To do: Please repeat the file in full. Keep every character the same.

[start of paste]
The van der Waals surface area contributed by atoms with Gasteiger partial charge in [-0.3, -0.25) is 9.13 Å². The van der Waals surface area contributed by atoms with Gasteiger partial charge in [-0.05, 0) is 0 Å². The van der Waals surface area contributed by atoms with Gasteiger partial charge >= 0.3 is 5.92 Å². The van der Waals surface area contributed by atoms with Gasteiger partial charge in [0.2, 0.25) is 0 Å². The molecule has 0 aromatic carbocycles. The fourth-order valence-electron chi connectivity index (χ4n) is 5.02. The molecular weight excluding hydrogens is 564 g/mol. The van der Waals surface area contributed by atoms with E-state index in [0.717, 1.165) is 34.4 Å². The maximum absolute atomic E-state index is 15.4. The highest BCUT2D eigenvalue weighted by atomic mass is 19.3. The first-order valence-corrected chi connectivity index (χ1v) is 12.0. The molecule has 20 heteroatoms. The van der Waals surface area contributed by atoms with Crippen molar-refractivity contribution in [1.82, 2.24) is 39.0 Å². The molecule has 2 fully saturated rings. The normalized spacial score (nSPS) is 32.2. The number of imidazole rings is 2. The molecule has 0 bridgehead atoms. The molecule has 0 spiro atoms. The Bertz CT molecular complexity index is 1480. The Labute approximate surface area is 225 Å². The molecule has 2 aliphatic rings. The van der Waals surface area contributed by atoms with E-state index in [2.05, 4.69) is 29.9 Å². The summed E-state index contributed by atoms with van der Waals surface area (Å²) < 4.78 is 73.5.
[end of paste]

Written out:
The van der Waals surface area contributed by atoms with Gasteiger partial charge in [-0.3, -0.25) is 9.13 Å². The van der Waals surface area contributed by atoms with Gasteiger partial charge in [-0.05, 0) is 0 Å². The van der Waals surface area contributed by atoms with Gasteiger partial charge >= 0.3 is 5.92 Å². The van der Waals surface area contributed by atoms with Gasteiger partial charge in [0.2, 0.25) is 0 Å². The molecule has 0 aromatic carbocycles. The fourth-order valence-electron chi connectivity index (χ4n) is 5.02. The molecular weight excluding hydrogens is 564 g/mol. The van der Waals surface area contributed by atoms with E-state index in [0.717, 1.165) is 34.4 Å². The maximum absolute atomic E-state index is 15.4. The highest BCUT2D eigenvalue weighted by atomic mass is 19.3. The first-order valence-corrected chi connectivity index (χ1v) is 12.0. The molecule has 20 heteroatoms. The van der Waals surface area contributed by atoms with Crippen molar-refractivity contribution in [1.82, 2.24) is 39.0 Å². The molecule has 2 fully saturated rings. The normalized spacial score (nSPS) is 32.2. The number of imidazole rings is 2. The molecule has 0 bridgehead atoms. The molecule has 0 spiro atoms. The Bertz CT molecular complexity index is 1480. The Labute approximate surface area is 225 Å². The molecule has 2 aliphatic rings. The van der Waals surface area contributed by atoms with E-state index in [2.05, 4.69) is 29.9 Å². The summed E-state index contributed by atoms with van der Waals surface area (Å²) < 4.78 is 73.5.